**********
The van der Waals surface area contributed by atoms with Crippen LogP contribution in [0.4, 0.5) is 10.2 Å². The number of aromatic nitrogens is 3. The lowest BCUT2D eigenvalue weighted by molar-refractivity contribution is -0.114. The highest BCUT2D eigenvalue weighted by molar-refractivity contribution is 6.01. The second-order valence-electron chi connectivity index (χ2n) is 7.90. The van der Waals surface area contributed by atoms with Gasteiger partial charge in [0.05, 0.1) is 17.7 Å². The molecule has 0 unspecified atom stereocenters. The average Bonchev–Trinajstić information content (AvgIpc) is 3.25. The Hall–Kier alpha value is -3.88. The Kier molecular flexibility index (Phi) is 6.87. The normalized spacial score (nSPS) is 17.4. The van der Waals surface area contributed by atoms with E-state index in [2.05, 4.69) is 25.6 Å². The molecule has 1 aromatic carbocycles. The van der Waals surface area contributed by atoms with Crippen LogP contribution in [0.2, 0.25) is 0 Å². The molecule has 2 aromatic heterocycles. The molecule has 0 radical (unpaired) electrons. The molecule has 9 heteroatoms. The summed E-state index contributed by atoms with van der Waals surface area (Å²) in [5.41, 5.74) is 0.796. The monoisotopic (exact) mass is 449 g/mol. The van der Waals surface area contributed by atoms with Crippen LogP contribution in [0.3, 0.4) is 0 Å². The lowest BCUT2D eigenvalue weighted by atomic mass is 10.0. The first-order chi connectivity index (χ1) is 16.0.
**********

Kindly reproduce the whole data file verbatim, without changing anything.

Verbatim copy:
The van der Waals surface area contributed by atoms with Crippen LogP contribution in [0.4, 0.5) is 10.2 Å². The number of aromatic nitrogens is 3. The lowest BCUT2D eigenvalue weighted by molar-refractivity contribution is -0.114. The highest BCUT2D eigenvalue weighted by molar-refractivity contribution is 6.01. The second-order valence-electron chi connectivity index (χ2n) is 7.90. The van der Waals surface area contributed by atoms with Gasteiger partial charge in [0.05, 0.1) is 17.7 Å². The molecule has 0 unspecified atom stereocenters. The average Bonchev–Trinajstić information content (AvgIpc) is 3.25. The Hall–Kier alpha value is -3.88. The Kier molecular flexibility index (Phi) is 6.87. The normalized spacial score (nSPS) is 17.4. The van der Waals surface area contributed by atoms with E-state index in [2.05, 4.69) is 25.6 Å². The molecule has 1 aromatic carbocycles. The van der Waals surface area contributed by atoms with Crippen LogP contribution in [0.2, 0.25) is 0 Å². The molecule has 2 aromatic heterocycles. The molecule has 0 radical (unpaired) electrons. The molecule has 9 heteroatoms. The summed E-state index contributed by atoms with van der Waals surface area (Å²) in [5.41, 5.74) is 0.796. The monoisotopic (exact) mass is 449 g/mol. The van der Waals surface area contributed by atoms with Crippen LogP contribution in [0.3, 0.4) is 0 Å². The lowest BCUT2D eigenvalue weighted by atomic mass is 10.0. The first-order chi connectivity index (χ1) is 16.0.